Diplodus sargus

Family : Sparidae

Text © Giuseppe Mazza


English translation by Mario Beltramini


In the White seabream (Diplodus sargus) the dark vertical bands fade in the adults © Giuseppe Mazza

In the White seabream (Diplodus sargus) the dark vertical bands fade in the adults © Giuseppe Mazza

The White seabream (Diplodus sargus Linnaeus, 1758), belongs to the class of Actinopterygii, the ray-finned fishes, to the order Perciformes and to the family of Sparidae.

The name of the genus comes from the Greek “diplus” = double, and “odous” = tooth, therefore “double tooth” with reference to the incisors, present on both the jaws.

The name of the species “sargus” is the name the old Romans were giving to this fish.


It is present in the whole Mediterranean basin and, after Gibraltar Strait, it is found on the Atlantic coast, northwards up to Biscay Gulf, and southwards up to South Africa, including the Azores, Madeira, Canary and Cape Verde Islands. After the Cape of Good Hope, it goes north along the Indian Ocean coasts, even if with few individuals, up to the Arabian Gulf. Depending on the zone, some talk of subspecies or races based on small differences of colour. Diplodus sargus sargus for the Mediterranean, Diplodus sargus cadenati for the Atlantic and Diplodus sargus lineatus for the schools of Cape Verde, not to mention others, more questionable, proposed for the Indian Ocean.


It loves the Posidonias (Posidonia oceanica) prairies and the rocky coasts, also because, when feeling in danger, it needs a den. Euryhaline species, it spends good part of the summer in the brackish waters of the lagoons and of the estuaries, and goes back to the sea by early autumn, when it gets cold. It can reach the 50 m of depth, but we find it also in one metre of water in the ports and along the piers which offer shelters.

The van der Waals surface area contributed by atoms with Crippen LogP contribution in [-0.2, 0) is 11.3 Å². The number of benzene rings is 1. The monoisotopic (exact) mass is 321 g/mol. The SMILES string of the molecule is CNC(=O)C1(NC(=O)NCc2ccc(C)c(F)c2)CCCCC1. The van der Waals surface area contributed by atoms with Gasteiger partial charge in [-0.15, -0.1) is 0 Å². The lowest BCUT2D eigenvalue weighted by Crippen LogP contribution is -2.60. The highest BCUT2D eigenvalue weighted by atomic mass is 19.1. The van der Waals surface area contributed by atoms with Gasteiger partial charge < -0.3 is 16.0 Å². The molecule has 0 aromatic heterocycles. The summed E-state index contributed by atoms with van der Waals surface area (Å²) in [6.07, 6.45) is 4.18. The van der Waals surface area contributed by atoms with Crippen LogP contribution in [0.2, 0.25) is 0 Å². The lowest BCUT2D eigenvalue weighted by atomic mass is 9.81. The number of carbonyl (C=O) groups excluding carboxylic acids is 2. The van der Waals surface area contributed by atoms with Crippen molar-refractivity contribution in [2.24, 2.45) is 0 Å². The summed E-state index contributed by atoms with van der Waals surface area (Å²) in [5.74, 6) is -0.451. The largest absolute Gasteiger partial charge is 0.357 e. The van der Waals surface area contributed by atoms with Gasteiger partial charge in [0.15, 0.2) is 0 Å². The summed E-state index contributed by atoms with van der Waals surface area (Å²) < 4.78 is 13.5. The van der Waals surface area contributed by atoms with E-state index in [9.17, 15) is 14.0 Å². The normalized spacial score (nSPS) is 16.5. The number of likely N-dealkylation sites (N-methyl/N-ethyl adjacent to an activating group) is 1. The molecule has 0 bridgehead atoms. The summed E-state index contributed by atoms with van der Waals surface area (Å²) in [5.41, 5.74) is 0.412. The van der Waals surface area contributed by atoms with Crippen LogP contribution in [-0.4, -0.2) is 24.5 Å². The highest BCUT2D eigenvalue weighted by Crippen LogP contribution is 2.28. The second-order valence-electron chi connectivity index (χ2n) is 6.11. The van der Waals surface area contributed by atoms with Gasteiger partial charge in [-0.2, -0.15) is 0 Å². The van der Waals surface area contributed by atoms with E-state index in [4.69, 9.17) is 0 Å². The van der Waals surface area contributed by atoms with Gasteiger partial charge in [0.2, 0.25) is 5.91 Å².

Typical oval and flattened, as suits a bream, it reaches the 45 cm exceeding the kilo. But in the locations were it is regularly fished, it has not the time for growing and usually measures 25-30 cm, with a weight of 400-600 g. The mouth is of modest size, with 8 incisors on each jaw followed by three rows of molars above and two rows below. But in some cases, on a side, even the jaw has three rows of molars … sign that it loves chewing on that side.

When 10 years old, it reaches 25 cm, but usually is fished before © Giuseppe Mazza

When 10 years old, it reaches 25 cm, but usually is fished before © Giuseppe Mazza

The dorsal fin, one only, has 11-12 spiny rays and 12-15 soft; the anal 3 spiny and 13-14 soft; and the ventral ones do have only one spine with 5 soft rays, as often is the case among the breams. The pectoral are long and falciform, the caudal is forked.

Like the analogous Sharpsnout seabream (Diplodus puntazzo), the white seabream shows some vertical bands through its silvery body. But they are paler and are only 7-8 against the 7-11 of the congener.

Moreover, the black dot, saddle-shaped, on the caudal peduncle never gets to the bottom. All these vertical stripes fade and almost disappear in the adults, ready to appear again or to intensify during the sleep and when the animal is scared, clear sign that they have a mimetic role. The operculum is usually edged in black and a dark dot is also noted at the base of the pectoral fins.

Those lucky enough to escape the nets, after having known the humans, tend to live, isolated, in deep waters.

Ethology-Reproductive Biology

Gregarious, in small schools when young, the white seabream may live 10 years. It nourishes of molluscs, limpets, bivalves or gastropods it finds among the seaweeds on the rocks, echinoderms and crustaceans. It happily eats, as if they were pastries, the holothurians, and makes raids, like the Gilt head (Sparus aurata), in the oysters and mussels farms.

When 25 cm, it reaches the sexual maturity and the reproduction happens between April and June with pelagic eggs. When the larvae reach the 9 mm, they move towards the coasts, in compact schools, and by August they already measure 3 cm.
The white seabream is very prolific, and in fact, if it was not fished, 1,4 to 4,4 years would be sufficient to double its population.

The Diplodus sargus is a protandic hermaphrodite species: this means that the males, ageing, may become females. But this is not the rule: some of them remain males, and many females are as such since their birth. The vulnerability index of this species is unfortunately already of 63 over 100.


Sargus rondelettii Valenciennes, 1830; Sargus vetula Valenciennes; Sparus sargus Linnaeus, 1758.


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